Bill Simmons formerly of Grantland and ESPN has new show coming out on HBO called “Any Given Wednesday.”
In February Simmons started a new website called “The Ringer” he hired several former Grantland staff to work with him on the new website.
Recently Simmons gave some insight into how they came picked the name The Ringer. The newsletter post details all the names they thought about both serious and jokingly.
They included a look at the whiteboard where staffers added their thoughts.
It is worth reading for those that like stories on naming and branding.
From the article:
We spent 10 solid weeks batting around names before finally settling on www.theringer.com.
The Ringer. Easy to spell. Easy to say. Easy to remember. It frightened us for only two reasons:
1. A whopping total of zero websites have succeeded after using the same name as a failed Johnny Knoxville comedy about the Special Olympics.
2. If you look at theringer.com too fast, it looks like a Santa Barbara wine called Theringer.
Then again, “The Ringer” worked way better than other names we were considering. Sean Fennessey liked “Klique,” which sounds like Kanye’s ill-fated answer to Tidal. Chris Ryan pushed for “Klaxon,” which sounds like a new fiber cereal that might blow out your colon. I liked “Watershed,” which sounds like a financial-planning service that might advertise on my podcast. Eventually, I pivoted to “Heat Check,” then “Channel 33,” then “Chase the Night” — which I’ve loved ever since overhearing Worldwide Wes tell a young NBA player to go home instead of a strip joint because “you can’t chase the night.” What does this have to do with a website? I have no freaking idea.
But that’s what happens when you write a bunch of dumb names on a whiteboard and stare at them for hours on end. “The Intrepid”? (Sounds like a boat.) “Rational Confidence”? (Sounds like a failed college band.) “The Rafters”? (Sounds like a sports bar.) “Upper Echelon”? (Sounds like a hedge fund.) “Barnstorm”? (Sounds like a horse that would be favored to win the Kentucky Derby.) “Side Two”? (Too insider.) “Grantworld”? (Too ludicrous.) “Fuck Off, ESPN”? (Too easy.)
We wrote off “The Curve,” “Dauntless,” “Parachute,” “The Route,” “Corners,” “Fathom” and “The Hot Hand,” but left their letter corpses up on that board for black comedy’s sake. A few promising names, including “The Hook” and “Upside,” were already taken. I had two different late-night “revelations” — “Brainwreck” and “Binge Mode” — that bombed badly and became running jokes (especially after everyone found out that I own www.bingemode.com). As the days passed, the whiteboard paralyzed Juliet Litman and Mallory Rubin, and they stopped suggesting anything new. They just kept staring at the board with the Chris Christie “I Can’t Believe I Sold Out to Trump” Face going.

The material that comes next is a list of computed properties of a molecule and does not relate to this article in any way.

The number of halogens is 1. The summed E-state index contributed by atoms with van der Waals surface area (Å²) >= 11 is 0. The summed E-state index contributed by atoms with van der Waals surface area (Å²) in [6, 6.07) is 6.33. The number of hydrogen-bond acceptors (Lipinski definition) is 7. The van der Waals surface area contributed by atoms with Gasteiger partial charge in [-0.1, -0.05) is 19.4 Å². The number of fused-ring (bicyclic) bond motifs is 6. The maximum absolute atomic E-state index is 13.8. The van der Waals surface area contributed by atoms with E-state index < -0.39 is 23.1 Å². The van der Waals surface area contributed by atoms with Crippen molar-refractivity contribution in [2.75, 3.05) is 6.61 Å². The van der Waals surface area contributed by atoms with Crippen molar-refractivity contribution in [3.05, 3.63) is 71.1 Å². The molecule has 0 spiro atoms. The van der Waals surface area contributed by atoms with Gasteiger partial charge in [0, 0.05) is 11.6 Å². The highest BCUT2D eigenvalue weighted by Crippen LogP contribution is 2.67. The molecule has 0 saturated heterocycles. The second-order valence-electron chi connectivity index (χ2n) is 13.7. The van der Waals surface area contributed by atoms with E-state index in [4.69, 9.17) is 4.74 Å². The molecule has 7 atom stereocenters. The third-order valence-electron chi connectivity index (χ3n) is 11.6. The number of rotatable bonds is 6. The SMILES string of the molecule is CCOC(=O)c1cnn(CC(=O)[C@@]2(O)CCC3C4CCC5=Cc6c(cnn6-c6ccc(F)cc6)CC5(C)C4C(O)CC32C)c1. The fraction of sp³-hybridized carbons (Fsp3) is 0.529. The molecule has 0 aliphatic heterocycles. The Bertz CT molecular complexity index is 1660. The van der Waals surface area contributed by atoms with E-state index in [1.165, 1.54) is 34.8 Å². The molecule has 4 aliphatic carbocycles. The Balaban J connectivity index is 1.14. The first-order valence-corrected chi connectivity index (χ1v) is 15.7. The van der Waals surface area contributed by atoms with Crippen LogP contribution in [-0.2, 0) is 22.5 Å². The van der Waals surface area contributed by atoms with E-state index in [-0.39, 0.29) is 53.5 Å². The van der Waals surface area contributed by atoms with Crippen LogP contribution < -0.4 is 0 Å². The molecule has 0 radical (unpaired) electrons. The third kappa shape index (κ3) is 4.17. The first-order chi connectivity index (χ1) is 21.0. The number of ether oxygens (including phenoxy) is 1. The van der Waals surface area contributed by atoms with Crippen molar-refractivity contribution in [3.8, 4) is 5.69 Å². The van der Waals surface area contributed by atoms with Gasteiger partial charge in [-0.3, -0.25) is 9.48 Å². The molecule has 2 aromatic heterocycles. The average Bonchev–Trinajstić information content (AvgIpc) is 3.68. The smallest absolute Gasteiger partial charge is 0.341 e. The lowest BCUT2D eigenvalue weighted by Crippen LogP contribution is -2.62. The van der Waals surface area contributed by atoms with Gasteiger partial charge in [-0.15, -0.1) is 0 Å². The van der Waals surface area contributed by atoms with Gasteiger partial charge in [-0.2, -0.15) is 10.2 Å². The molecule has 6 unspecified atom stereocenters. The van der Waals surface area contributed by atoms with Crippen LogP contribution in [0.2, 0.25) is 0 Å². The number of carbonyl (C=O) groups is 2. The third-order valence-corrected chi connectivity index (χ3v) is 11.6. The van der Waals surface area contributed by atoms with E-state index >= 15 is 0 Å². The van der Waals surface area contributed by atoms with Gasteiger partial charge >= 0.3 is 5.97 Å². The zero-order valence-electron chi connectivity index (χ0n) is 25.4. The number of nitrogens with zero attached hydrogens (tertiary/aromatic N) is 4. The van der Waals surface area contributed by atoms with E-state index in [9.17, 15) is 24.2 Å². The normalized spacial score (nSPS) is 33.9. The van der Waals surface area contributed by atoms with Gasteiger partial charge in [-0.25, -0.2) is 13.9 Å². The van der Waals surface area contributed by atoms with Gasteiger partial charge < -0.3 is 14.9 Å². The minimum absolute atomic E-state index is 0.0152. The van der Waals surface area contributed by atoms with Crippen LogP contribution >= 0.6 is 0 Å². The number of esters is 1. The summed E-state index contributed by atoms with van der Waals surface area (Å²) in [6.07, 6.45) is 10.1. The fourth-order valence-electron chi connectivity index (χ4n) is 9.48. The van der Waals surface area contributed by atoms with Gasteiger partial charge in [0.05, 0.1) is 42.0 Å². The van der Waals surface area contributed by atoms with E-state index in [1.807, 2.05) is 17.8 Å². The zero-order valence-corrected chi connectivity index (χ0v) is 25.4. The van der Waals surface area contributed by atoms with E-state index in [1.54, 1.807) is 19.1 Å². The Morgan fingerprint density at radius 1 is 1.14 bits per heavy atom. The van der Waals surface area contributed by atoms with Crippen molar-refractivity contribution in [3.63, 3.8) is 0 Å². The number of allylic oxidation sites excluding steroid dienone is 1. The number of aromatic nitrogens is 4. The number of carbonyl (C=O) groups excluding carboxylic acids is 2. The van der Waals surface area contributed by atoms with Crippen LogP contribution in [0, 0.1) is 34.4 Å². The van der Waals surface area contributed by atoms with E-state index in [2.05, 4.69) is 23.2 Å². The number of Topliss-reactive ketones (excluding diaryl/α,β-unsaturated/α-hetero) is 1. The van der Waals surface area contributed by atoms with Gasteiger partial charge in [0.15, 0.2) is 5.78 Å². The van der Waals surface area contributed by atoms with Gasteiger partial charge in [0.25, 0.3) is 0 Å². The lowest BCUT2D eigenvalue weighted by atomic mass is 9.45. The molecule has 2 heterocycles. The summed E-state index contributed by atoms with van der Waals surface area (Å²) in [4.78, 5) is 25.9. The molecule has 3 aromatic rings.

Then, finally, progress! We all liked “The Leap.” www.theleap.com. Done. Finished. Well, right until our trademark lawyers swatted us, Mutombo style. No way. Can’t do it. Leap somewhere else. We found ourselves drifting back to “The Ringer,” partly because we liked it and partly out of pure, unadulterated desperation. Come on, did anyone REALLY remember that Knoxville movie? Even Knoxville didn’t remember it by that point. We took the plunge and felt a little better about it every day.
When we announced The Ringer last month, we braced for the ensuing barrage of Knoxville jokes, but something weird happened: People actually liked the name. I mean, as much as the Internet likes anything. Now we have a sports/tech/pop-culture website (coming within three to 37 months), a podcast network, a newsletter, a Twitter handle (@ringer), a Facebook page (facebook.com/ringer), an Instagram account (@ringer), a promising HBO Now relationship (stay tuned for news on our first project, coming imminently), more than 20 staffers and writers (some of whom we announced today) and our own L.A. office, which has meshed beautifully with everyone from my HBO show (also coming within three to 37 months). We’ve come a looooong way from that dumb whiteboard. Here, look:
Read the full story here